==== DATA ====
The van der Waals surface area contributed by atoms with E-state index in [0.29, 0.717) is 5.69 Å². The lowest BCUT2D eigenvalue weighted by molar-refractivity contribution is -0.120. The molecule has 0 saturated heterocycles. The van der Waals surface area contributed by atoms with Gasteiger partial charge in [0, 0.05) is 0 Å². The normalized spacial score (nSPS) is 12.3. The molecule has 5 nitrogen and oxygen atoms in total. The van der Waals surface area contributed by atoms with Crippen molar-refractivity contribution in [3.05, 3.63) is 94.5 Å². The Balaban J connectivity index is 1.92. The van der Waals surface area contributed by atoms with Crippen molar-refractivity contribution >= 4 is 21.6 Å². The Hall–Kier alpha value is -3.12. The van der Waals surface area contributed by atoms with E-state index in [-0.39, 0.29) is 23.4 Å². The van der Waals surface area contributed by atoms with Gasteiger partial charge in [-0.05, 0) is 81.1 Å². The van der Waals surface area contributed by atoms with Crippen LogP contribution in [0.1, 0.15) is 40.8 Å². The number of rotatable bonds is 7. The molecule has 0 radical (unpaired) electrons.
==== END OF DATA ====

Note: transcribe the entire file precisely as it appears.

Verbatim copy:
The van der Waals surface area contributed by atoms with E-state index in [0.29, 0.717) is 5.69 Å². The lowest BCUT2D eigenvalue weighted by molar-refractivity contribution is -0.120. The molecule has 0 saturated heterocycles. The van der Waals surface area contributed by atoms with Gasteiger partial charge in [0, 0.05) is 0 Å². The normalized spacial score (nSPS) is 12.3. The molecule has 5 nitrogen and oxygen atoms in total. The van der Waals surface area contributed by atoms with Crippen molar-refractivity contribution in [3.05, 3.63) is 94.5 Å². The Balaban J connectivity index is 1.92. The van der Waals surface area contributed by atoms with Crippen molar-refractivity contribution >= 4 is 21.6 Å². The Hall–Kier alpha value is -3.12. The van der Waals surface area contributed by atoms with E-state index in [-0.39, 0.29) is 23.4 Å². The van der Waals surface area contributed by atoms with Gasteiger partial charge in [-0.05, 0) is 81.1 Å². The van der Waals surface area contributed by atoms with Crippen LogP contribution in [0.1, 0.15) is 40.8 Å². The number of rotatable bonds is 7. The molecule has 0 radical (unpaired) electrons.